"I'm sorry, my lord."
He passed the word and a considerable number of disappointed officers
began to file out. One of Scheer's staff approached the Guards officer,
presumably to try to secure an exception.Scheer's flagcaptain had undoubtedly
dispatched him to make the effort. The major just shrugged his shoulders,
of course. Shortly, Scheer's staff joined the minor exodus.
The Baron noted Commodore von Hoban looking at him quizzically.
"No," decided the baron, "remain in your seat. I need
you here, just as I needed you then. You're a commodore; your broad pennant
Von Hoban said nothing, but appeared unconvinced.
"I take full responsibility. If necessary, I will ask the Kaiser
There were now just the five of them. Besides himself and von Hoban,
Admirals Rudburg, Necki, and Hanzik were getting documents from their
juniors before they left. Necki was deep in discussion with Captain Skorpion
and a towering lieutenant commander that the Baron had met only that morning.
What was his name? Ah, yes, Tuerme. Fine officer. The three captains of
the first division of Necki's squadron were deep in conversation as they
made their way out. Grosser Kurfurst's CO had an amused expression
at the other two captains' rapid exchanges, often finishing each other's
sentences. He did manage one swift comment as the two paused at the same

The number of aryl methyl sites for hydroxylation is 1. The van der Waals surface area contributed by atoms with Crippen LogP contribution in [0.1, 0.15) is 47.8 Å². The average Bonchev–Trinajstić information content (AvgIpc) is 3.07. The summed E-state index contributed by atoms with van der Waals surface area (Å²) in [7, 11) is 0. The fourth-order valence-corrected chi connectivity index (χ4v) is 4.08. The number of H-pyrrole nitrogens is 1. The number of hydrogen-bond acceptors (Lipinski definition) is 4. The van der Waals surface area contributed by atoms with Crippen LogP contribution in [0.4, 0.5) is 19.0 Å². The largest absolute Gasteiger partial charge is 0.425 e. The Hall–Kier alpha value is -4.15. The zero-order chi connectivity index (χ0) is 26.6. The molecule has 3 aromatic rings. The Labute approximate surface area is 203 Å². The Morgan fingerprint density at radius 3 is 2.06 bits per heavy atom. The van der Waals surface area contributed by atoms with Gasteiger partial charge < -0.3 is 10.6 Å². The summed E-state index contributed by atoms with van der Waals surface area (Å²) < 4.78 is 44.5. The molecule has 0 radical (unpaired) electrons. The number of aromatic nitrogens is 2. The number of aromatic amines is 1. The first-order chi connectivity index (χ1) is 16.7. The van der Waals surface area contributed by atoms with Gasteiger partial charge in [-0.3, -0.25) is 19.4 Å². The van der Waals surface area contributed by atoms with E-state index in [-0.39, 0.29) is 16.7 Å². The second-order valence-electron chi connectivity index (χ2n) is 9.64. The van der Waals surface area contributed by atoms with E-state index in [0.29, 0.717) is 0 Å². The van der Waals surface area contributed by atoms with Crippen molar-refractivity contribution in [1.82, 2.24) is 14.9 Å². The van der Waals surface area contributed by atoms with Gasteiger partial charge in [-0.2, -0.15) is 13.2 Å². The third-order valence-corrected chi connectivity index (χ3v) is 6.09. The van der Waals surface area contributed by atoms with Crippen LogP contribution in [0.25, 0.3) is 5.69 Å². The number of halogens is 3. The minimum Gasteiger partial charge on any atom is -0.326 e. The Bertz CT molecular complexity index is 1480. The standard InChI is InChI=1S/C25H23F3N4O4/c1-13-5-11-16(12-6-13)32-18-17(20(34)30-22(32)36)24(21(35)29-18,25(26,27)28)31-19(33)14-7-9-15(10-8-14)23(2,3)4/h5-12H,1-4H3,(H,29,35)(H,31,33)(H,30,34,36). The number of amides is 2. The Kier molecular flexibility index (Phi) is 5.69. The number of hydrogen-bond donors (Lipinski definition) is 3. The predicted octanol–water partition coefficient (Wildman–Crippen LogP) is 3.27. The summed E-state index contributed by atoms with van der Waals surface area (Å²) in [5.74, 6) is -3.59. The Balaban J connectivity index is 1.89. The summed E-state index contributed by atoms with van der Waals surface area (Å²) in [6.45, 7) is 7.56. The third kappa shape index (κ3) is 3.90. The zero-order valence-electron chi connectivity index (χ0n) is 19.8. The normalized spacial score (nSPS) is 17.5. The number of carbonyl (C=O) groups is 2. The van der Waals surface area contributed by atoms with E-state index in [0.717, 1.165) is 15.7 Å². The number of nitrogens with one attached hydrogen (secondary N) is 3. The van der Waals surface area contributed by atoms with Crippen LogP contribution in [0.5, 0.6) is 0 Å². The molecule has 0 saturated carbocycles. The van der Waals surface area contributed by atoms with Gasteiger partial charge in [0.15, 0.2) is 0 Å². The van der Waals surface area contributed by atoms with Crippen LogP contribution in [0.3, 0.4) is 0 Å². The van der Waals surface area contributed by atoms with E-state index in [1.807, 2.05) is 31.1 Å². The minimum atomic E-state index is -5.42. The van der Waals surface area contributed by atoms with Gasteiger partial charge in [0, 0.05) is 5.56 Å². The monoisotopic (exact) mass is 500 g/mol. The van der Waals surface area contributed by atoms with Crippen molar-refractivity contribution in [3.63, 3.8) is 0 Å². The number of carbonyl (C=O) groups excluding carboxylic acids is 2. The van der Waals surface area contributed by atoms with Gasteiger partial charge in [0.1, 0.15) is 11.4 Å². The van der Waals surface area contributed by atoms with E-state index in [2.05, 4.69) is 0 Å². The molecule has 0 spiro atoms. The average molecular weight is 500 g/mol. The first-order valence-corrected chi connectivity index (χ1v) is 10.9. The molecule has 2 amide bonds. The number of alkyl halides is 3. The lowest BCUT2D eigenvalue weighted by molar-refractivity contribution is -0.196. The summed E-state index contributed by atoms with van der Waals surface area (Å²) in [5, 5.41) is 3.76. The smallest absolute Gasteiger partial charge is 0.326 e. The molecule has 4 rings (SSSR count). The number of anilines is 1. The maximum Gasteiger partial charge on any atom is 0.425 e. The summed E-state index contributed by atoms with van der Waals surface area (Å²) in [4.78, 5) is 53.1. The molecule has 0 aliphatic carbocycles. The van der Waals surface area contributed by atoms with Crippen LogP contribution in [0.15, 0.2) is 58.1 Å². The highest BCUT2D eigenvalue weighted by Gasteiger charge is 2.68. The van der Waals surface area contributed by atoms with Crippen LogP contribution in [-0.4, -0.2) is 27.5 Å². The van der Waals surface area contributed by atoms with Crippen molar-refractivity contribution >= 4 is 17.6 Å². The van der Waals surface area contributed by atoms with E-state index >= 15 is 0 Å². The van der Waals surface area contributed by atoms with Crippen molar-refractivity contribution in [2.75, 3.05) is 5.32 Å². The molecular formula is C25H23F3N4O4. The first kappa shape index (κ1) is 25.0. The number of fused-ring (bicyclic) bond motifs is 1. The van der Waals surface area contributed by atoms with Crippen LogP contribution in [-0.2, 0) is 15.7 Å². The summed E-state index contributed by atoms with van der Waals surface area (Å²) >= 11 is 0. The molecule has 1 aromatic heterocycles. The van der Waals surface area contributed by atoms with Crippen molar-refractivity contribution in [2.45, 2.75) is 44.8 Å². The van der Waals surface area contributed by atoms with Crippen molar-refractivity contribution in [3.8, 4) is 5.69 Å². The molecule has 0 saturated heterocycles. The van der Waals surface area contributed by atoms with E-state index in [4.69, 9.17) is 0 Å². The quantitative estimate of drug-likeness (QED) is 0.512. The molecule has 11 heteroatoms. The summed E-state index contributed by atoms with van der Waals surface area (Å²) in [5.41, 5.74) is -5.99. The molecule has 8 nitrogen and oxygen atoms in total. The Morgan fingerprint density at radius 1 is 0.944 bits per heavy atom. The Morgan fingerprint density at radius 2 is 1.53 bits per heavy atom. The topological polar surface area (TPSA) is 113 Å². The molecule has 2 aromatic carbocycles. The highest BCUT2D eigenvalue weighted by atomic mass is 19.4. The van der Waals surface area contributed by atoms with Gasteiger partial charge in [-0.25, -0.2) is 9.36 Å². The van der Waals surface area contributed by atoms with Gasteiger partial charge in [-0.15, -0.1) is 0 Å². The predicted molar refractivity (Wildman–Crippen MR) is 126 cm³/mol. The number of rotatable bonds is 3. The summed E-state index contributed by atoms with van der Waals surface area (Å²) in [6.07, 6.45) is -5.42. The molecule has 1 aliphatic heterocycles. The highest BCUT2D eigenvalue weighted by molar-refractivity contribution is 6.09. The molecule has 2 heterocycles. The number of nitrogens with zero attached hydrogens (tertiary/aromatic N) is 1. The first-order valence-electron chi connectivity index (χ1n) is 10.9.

instant, probably to breathe.
At that moment, the Kaiser began his entrance. First, of course, came
the guardsmen, but the Kaiser entered with little other pomp. In fact,
he tarried for a few more moments, deep in discussion with someone in
the hallway. Whoever that person was, he or she did not come in with him.
The Baron felt an odd feeling, as though something was wrong. Flanking
Wilhelm as he entered were three admirals, but Letters kept his eyes on
Tirpitz. After a few moments of greetings and introductions, they sat
down and began the briefing. At a nod from Tirpitz, seated at the Kaiser's
right hand, Letters began.
"Sire, a great victory was won by your High Seas Fleet yesterday.
I was privileged to be in command when the shots were fired, but the credit
really belongs to you and to Grand-Admiral Tirpitz for putting superior
tools in our hands."
Letters reached forward and gently slid three sets of documents to the
others across the table. As their attention went to the papers, he sipped
from the glass of cold water in front of him. The other pair of admirals,
to the left of his monarch, eyed one set of copies together. The one furthest
from the Kaiser frowned after a quick glance at the first plot of the
dead reckoning tracks.
"I had hoped Vice-Admiral Scheer would be here. He drove the Main